Austerity works according to Jean Chretien
We are regularly inundated with how fortunate is Canada that its governments worked hard to reduce the outstanding debt in the mid 1990s. As a result, the narrative goes, Canada is in a superior fiscal position to the other members of the G-7 today, and has been better able to cope with the financial and economic crises during the past few years.
In an interview reported in the Globe and Mail Report on Business on November 22, Jean Chretien, the Prime Minister of Canada for a decade between November 1993 and December 2003, and the architect of the fiscal policies that converted $35 billion plus deficits into a string of surpluses, claimed that “cuts to social programs in the 1990s saved Canada from turning into what Greece is today”. He added that “austerity works”.
During his tenure as Prime Minister, when he effectively had no opposition from the right as the Conservatives and the Reform parties were locked in a battle to the death, federal government program spending did decline from 16.8% of GDP to 12.7%, and an operating budget surplus of $1.6 billion (corresponding budget deficit of $38.5 billion) in fiscal year 1993-94 peaked at $63.8 billion (corresponding budget surplus of $19.9 billion) in fiscal year 2000-01.
In the first four years with Chretien as PM, when the government’s budget position improved by almost $43 billion, transfer payments, including transfers to the provinces for health care and education, declined by 4%, and other program expenses declined by 9%. Personal income taxes increased 29% and corporate income taxes increased 86%. Interestingly, in his last five years, transfer payments increased 20% and other government expenses rose 77%. I guess he didn’t want his legacy to be: the PM who balanced the budget by destroying all social programs in Canada.
I should point out that while Chretien’s Liberal Government was dramatically turning around government finances, President Clinton was achieving similar success in the US, although not to the same relative degree. Indeed, government finances on both sides of the border benefited enormously from a sustained period of economic growth.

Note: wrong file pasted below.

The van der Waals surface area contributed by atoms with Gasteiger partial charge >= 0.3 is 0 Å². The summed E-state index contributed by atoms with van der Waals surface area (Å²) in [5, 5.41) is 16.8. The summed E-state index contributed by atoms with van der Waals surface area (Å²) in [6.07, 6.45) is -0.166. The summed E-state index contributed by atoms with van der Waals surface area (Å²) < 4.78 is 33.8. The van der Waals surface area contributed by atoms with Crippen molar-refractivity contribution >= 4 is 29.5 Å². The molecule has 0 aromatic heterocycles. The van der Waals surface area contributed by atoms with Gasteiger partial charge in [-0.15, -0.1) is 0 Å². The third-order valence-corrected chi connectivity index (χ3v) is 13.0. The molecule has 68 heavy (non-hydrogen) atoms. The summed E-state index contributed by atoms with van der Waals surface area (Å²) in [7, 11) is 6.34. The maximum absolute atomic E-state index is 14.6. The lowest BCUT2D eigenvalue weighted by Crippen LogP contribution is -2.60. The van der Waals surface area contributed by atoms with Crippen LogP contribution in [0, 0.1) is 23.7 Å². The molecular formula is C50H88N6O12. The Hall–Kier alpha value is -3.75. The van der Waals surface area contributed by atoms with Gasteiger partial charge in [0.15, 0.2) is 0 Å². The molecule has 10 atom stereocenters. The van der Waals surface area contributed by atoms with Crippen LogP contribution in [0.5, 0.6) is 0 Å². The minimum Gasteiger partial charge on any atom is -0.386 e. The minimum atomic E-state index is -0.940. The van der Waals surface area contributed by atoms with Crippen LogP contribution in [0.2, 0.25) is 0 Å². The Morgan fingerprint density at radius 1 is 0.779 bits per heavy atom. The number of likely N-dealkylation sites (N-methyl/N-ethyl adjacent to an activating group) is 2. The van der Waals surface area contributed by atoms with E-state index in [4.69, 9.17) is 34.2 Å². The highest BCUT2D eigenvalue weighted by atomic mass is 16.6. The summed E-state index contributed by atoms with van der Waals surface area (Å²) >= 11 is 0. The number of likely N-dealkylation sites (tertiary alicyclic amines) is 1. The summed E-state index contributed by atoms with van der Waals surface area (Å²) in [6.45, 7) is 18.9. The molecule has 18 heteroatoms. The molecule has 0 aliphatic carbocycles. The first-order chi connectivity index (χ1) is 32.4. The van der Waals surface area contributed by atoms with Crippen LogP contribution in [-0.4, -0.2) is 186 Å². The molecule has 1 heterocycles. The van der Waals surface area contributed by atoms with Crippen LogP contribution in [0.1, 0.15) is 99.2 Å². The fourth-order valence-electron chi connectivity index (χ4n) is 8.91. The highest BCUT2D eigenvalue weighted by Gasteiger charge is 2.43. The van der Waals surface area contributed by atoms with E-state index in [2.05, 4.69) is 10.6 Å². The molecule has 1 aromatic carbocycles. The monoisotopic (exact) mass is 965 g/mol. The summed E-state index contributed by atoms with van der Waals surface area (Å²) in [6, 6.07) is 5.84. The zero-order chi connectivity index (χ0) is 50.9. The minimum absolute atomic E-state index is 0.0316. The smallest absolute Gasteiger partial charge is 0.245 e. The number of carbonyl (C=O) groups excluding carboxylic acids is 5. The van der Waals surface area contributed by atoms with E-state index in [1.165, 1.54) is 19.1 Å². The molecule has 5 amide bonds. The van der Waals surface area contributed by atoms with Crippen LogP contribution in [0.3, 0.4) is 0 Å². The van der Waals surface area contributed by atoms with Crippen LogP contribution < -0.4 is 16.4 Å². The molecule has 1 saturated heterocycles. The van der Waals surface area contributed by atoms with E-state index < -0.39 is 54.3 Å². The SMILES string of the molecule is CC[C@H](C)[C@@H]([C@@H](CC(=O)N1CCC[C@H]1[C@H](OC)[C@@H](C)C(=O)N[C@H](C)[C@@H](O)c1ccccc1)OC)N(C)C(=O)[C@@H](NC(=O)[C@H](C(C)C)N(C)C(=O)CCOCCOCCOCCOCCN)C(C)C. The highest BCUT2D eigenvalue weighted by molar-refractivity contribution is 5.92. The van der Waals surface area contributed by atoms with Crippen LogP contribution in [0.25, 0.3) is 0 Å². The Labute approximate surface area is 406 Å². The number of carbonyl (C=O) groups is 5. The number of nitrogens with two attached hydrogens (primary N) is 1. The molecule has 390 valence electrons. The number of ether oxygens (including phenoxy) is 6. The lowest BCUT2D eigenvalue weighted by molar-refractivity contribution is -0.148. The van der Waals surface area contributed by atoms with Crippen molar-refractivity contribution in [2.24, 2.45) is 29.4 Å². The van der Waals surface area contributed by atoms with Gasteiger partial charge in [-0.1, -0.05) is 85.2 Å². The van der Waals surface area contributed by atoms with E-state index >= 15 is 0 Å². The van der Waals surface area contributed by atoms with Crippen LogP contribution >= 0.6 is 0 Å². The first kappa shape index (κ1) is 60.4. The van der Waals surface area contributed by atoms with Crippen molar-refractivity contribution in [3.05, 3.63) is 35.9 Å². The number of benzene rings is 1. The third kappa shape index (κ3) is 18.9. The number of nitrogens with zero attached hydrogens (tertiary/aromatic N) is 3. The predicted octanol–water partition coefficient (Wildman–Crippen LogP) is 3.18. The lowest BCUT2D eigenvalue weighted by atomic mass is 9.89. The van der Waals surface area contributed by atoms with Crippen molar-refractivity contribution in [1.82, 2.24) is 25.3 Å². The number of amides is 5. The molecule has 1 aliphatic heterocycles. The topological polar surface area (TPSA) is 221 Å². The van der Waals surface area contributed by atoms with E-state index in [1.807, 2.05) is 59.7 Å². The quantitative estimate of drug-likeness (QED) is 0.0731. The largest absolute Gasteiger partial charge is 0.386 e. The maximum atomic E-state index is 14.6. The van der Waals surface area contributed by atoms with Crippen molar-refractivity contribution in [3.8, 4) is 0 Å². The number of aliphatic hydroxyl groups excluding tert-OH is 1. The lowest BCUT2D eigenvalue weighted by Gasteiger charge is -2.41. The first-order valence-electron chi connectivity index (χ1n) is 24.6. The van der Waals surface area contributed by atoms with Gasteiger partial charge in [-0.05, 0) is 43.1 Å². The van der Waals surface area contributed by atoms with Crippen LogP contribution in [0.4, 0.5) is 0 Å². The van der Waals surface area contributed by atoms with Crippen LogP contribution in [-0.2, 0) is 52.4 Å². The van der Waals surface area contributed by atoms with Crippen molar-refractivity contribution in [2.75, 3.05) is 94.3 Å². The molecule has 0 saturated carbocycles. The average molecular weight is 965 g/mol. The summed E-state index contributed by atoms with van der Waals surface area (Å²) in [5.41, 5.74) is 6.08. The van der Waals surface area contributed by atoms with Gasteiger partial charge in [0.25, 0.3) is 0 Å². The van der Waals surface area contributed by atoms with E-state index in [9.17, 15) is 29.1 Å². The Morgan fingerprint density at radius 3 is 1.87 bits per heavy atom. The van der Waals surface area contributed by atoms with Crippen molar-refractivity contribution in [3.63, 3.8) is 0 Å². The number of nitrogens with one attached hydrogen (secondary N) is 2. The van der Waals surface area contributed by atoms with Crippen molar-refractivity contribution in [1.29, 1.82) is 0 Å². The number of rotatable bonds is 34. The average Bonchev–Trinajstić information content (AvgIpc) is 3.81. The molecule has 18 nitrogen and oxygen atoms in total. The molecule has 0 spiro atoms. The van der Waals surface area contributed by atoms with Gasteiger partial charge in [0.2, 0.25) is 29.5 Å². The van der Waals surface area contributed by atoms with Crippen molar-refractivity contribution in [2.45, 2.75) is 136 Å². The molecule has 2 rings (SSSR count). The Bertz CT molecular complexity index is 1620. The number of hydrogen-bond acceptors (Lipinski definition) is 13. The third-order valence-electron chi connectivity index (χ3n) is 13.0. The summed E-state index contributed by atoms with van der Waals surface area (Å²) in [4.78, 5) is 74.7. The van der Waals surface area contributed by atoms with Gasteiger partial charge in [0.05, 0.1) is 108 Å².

But I am really interested in his comment that austerity works. If I compare real GDP growth in Canada and the US during Chretien’s time as PM, I find that Canada outperformed the US in only four of the 10 years. When I compare unemployment rates, I find that the unemployment rate in Canada exceeded the rate in the US throughout Chretien’s 10 years. The gap did decline form 3.4% in 1994 to 1% in 2003, but the relative improvement occurred post the 2001 recession. Prior to 2000, Canada’s unemployment rate exceeded the US rate by a 3.2% plus or minus each year. In fact, during Chretien’s first three years, when his “austerity” measures were most stringent, the gap widened from 3.4% to 4.3%.
Did austerity really work as Chretien claims? Not really – by the time Chretien won his first election in 1993, Canada was beginning to recover from the first ever made-in-Canada recession (courtesy of John Crow who was the Governor of the Bank of Canada at that time). So too was the US economy (too late to help George Bush I). The US continued to grow strongly throughout the remainder of the 1990s, the product of accommodating monetary policy and low interest rates, the absence of an oil price shock, and rising confidence.
In other words, Canada was fortunate to be able to ride the coat-tails of the US economy. This helped reduce unemployment rates in Canada and generate large increases in income tax revenues for the Chretien Governments.
If Chretien’s attempt at austerity had not been accompanied by declining interest rates and a strong US economy, I am quite sure Chretien would not be claiming today that austerity works. He was lucky politically; he was lucky fiscally and economically. One should never confuse luck with wisdom!
The opinions expressed in this blog are personal and do not reflect the views of either Global Brief or the Glendon School of Public and International Affairs.